Weed Science

Linalool, Isopulegol: Behind the Oddly-Named Terpenes That Affect How Your Cannabis Affects You

Linalool, Isopulegol: Behind the oddly-named terpenes that affect how your pot affects you By Patrick Cain Cannabis store owner explains different kinds of marijuana strains

Article by Patrick Cain, Global News One surprise, as Canadians checked out brand new cannabis websites on Oct. 17, was a new and bewildering terminology. Newfoundland shoppers were confronted with a drop-down menu offering a choice of 36 different “terpenes”: ‘Trans-Ocimene,’ ‘Linalool,’ ‘Isopulegol.’ Terpenes, the site explained, “are aromatic oils that colour cannabis varieties with distinctive flavors like citrus, berry, mint, and pine.” ...

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Cannabis Researchers Turning Their Eyes To Seniors

Cannabis researchers turning their eyes to seniors

Article by Cassandra Szklarski, CTV News Constant back pain caused by a fall left Ash Basu in agony, so when his doctor suggested he see a cannabis specialist, he was intrigued. The 64-year-old had no experience with marijuana, recreationally or otherwise, but had heard reports of the herb’s pain-relieving potential and was eager to avoid opioids. He was referred to ...

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How Should Researchers Measure Cannabis Variables?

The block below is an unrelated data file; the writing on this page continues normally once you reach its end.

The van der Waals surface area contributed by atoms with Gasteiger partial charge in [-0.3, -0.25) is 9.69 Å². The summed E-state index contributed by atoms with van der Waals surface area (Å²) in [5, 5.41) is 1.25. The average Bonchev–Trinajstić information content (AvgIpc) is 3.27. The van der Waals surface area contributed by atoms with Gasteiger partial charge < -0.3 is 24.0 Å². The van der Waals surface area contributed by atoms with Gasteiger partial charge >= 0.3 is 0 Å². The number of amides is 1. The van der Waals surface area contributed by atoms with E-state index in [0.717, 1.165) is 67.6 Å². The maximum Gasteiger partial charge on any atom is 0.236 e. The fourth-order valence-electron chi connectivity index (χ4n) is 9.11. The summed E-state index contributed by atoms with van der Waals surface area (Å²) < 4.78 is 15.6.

How should researchers measure cannabis variables? From individual doses to big-picture trends, Canadian researchers are starting to work towards consensus on quantifying cannabis By: Solomon Israel When Canadian researchers define new empirical measurements for cannabis, they'll be walking into a complex intersection of botany, chemistry and psychopharmacology. (Steven Senne / The Associated Press files) A sample of cannabis at a testing laboratory in Santa Ana, Calif. (Chris Carlson / The Associated Press files) In this Wednesday, Aug. 22, 2018, photo, a marijuana sample is set aside for evaluation at Cannalysis, a cannabis testing laboratory, in Santa Ana, Calif. Nearly 20 percent of the marijuana and marijuana products tested in California for potency and purity have failed, according to state data provided to The Associated Press. (AP Photo/Chris Carlson) Researchers have long quantified marijuana's primary intoxicating molecule in terms of milligrams, but there's no scientific consensus on how many milligrams of THC count as a standard dose for the purposes of clinical research. (Jae C. Hong / The Associated Press files)

Article by Solomon Israel, Cannabis Life Network For Canadian researchers, recreational cannabis legalization opens up new possibilities for investigations in fields from social science to medicine, but first they have a problem to solve: a lack of agreed-upon standards for measuring cannabis-related variables. Take THC, for instance. Researchers have long quantified marijuana’s primary intoxicating molecule in terms of milligrams, but there’s no ...

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Eight Canadian Universities, Colleges Now Growing Cannabis on Campus

Article by Liam Casey, CTV News Marijuana, long snuck on to college and university campuses for use in bongs and joints, is now being grown legally at several academic institutions across the country. Eight academic institutions have obtained licences from Health Canada to cultivate cannabis for scientific purposes, allowing them to closely study the drug that was legalized for recreational ...

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Cannabis Still Has Mystery, Canada’s First Weed-Only Academic Researcher Says